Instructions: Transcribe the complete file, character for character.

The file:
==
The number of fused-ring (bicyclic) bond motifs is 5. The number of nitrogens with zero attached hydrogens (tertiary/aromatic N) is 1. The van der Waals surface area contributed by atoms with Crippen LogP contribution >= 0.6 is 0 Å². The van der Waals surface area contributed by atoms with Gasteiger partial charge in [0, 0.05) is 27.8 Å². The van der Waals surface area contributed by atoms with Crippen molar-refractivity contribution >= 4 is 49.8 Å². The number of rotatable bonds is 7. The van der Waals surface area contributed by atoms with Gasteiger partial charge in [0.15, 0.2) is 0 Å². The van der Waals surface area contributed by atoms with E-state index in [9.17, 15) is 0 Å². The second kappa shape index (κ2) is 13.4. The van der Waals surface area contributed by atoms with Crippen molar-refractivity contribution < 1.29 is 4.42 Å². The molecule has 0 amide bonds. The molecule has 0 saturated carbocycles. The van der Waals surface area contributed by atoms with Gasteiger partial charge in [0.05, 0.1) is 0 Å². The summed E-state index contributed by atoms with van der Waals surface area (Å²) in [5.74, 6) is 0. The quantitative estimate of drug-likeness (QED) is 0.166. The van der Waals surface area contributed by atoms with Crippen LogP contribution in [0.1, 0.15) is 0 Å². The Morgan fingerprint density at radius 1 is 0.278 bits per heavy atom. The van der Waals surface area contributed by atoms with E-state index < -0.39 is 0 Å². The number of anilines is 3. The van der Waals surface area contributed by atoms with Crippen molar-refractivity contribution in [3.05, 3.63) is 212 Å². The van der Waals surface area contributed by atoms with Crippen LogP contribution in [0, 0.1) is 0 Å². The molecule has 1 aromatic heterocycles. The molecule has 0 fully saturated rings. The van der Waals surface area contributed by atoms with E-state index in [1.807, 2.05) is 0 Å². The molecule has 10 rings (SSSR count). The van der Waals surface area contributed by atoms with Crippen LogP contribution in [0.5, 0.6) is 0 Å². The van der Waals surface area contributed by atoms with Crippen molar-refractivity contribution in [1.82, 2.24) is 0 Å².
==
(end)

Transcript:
The number of fused-ring (bicyclic) bond motifs is 5. The number of nitrogens with zero attached hydrogens (tertiary/aromatic N) is 1. The van der Waals surface area contributed by atoms with Crippen LogP contribution >= 0.6 is 0 Å². The van der Waals surface area contributed by atoms with Gasteiger partial charge in [0, 0.05) is 27.8 Å². The van der Waals surface area contributed by atoms with Crippen molar-refractivity contribution >= 4 is 49.8 Å². The number of rotatable bonds is 7. The van der Waals surface area contributed by atoms with Gasteiger partial charge in [0.15, 0.2) is 0 Å². The van der Waals surface area contributed by atoms with E-state index in [9.17, 15) is 0 Å². The second kappa shape index (κ2) is 13.4. The van der Waals surface area contributed by atoms with Crippen molar-refractivity contribution < 1.29 is 4.42 Å². The molecule has 0 amide bonds. The molecule has 0 saturated carbocycles. The van der Waals surface area contributed by atoms with Gasteiger partial charge in [0.05, 0.1) is 0 Å². The summed E-state index contributed by atoms with van der Waals surface area (Å²) in [5.74, 6) is 0. The quantitative estimate of drug-likeness (QED) is 0.166. The van der Waals surface area contributed by atoms with Crippen LogP contribution in [0.1, 0.15) is 0 Å². The Morgan fingerprint density at radius 1 is 0.278 bits per heavy atom. The van der Waals surface area contributed by atoms with E-state index < -0.39 is 0 Å². The number of anilines is 3. The van der Waals surface area contributed by atoms with Crippen molar-refractivity contribution in [3.05, 3.63) is 212 Å². The van der Waals surface area contributed by atoms with Crippen LogP contribution in [0, 0.1) is 0 Å². The molecule has 1 aromatic heterocycles. The molecule has 0 fully saturated rings. The van der Waals surface area contributed by atoms with E-state index in [1.807, 2.05) is 0 Å². The molecule has 10 rings (SSSR count). The van der Waals surface area contributed by atoms with Crippen LogP contribution in [0.5, 0.6) is 0 Å². The van der Waals surface area contributed by atoms with Crippen molar-refractivity contribution in [1.82, 2.24) is 0 Å².